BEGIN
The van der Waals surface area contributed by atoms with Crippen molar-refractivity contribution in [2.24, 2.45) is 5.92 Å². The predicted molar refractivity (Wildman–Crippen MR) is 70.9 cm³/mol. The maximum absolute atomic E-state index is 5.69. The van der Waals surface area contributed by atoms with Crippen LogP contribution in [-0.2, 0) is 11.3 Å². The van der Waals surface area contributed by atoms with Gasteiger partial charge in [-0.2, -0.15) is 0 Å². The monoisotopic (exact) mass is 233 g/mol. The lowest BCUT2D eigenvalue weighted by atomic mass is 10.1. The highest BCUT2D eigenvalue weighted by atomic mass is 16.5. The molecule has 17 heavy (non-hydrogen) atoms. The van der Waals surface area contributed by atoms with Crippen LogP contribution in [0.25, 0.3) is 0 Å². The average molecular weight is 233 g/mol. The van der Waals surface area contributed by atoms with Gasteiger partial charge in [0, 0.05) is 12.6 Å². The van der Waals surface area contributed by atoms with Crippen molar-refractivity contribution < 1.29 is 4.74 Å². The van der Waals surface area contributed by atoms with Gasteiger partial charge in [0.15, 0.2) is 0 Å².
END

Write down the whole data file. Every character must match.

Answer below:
The van der Waals surface area contributed by atoms with Crippen molar-refractivity contribution in [2.24, 2.45) is 5.92 Å². The predicted molar refractivity (Wildman–Crippen MR) is 70.9 cm³/mol. The maximum absolute atomic E-state index is 5.69. The van der Waals surface area contributed by atoms with Crippen LogP contribution in [-0.2, 0) is 11.3 Å². The van der Waals surface area contributed by atoms with Gasteiger partial charge in [-0.2, -0.15) is 0 Å². The monoisotopic (exact) mass is 233 g/mol. The lowest BCUT2D eigenvalue weighted by atomic mass is 10.1. The highest BCUT2D eigenvalue weighted by atomic mass is 16.5. The molecule has 17 heavy (non-hydrogen) atoms. The van der Waals surface area contributed by atoms with Crippen LogP contribution in [0.25, 0.3) is 0 Å². The average molecular weight is 233 g/mol. The van der Waals surface area contributed by atoms with Gasteiger partial charge in [0, 0.05) is 12.6 Å². The van der Waals surface area contributed by atoms with Crippen molar-refractivity contribution < 1.29 is 4.74 Å². The van der Waals surface area contributed by atoms with Gasteiger partial charge in [0.15, 0.2) is 0 Å².